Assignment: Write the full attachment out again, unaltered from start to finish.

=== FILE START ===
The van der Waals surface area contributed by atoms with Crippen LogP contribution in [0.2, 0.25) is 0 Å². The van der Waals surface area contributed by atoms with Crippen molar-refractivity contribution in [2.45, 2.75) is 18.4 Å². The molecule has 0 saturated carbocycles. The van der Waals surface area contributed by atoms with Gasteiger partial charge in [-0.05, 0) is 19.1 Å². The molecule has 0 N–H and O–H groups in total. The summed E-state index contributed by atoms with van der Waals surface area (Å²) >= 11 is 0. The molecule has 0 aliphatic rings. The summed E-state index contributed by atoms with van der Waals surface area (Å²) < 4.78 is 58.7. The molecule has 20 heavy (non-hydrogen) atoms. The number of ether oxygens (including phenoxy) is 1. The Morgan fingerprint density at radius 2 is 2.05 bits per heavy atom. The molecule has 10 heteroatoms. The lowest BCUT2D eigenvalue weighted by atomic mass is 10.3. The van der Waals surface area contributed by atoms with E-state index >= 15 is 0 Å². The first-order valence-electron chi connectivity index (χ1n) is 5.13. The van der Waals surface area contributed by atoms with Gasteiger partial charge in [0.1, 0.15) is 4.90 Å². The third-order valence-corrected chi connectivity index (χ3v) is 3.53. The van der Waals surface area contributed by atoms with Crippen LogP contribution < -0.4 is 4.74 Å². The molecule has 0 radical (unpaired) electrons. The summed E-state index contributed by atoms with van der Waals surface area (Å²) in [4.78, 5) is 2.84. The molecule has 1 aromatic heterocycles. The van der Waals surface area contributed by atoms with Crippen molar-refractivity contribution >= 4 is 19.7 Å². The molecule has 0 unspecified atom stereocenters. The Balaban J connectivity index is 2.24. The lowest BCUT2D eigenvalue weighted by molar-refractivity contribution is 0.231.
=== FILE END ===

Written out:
The van der Waals surface area contributed by atoms with Crippen LogP contribution in [0.2, 0.25) is 0 Å². The van der Waals surface area contributed by atoms with Crippen molar-refractivity contribution in [2.45, 2.75) is 18.4 Å². The molecule has 0 saturated carbocycles. The van der Waals surface area contributed by atoms with Gasteiger partial charge in [-0.05, 0) is 19.1 Å². The molecule has 0 N–H and O–H groups in total. The summed E-state index contributed by atoms with van der Waals surface area (Å²) >= 11 is 0. The molecule has 0 aliphatic rings. The summed E-state index contributed by atoms with van der Waals surface area (Å²) < 4.78 is 58.7. The molecule has 20 heavy (non-hydrogen) atoms. The number of ether oxygens (including phenoxy) is 1. The Morgan fingerprint density at radius 2 is 2.05 bits per heavy atom. The molecule has 10 heteroatoms. The lowest BCUT2D eigenvalue weighted by atomic mass is 10.3. The van der Waals surface area contributed by atoms with E-state index >= 15 is 0 Å². The first-order valence-electron chi connectivity index (χ1n) is 5.13. The van der Waals surface area contributed by atoms with Gasteiger partial charge in [0.1, 0.15) is 4.90 Å². The third-order valence-corrected chi connectivity index (χ3v) is 3.53. The van der Waals surface area contributed by atoms with Crippen LogP contribution < -0.4 is 4.74 Å². The molecule has 0 radical (unpaired) electrons. The summed E-state index contributed by atoms with van der Waals surface area (Å²) in [4.78, 5) is 2.84. The molecule has 1 aromatic heterocycles. The van der Waals surface area contributed by atoms with Crippen molar-refractivity contribution >= 4 is 19.7 Å². The molecule has 0 unspecified atom stereocenters. The Balaban J connectivity index is 2.24. The lowest BCUT2D eigenvalue weighted by molar-refractivity contribution is 0.231.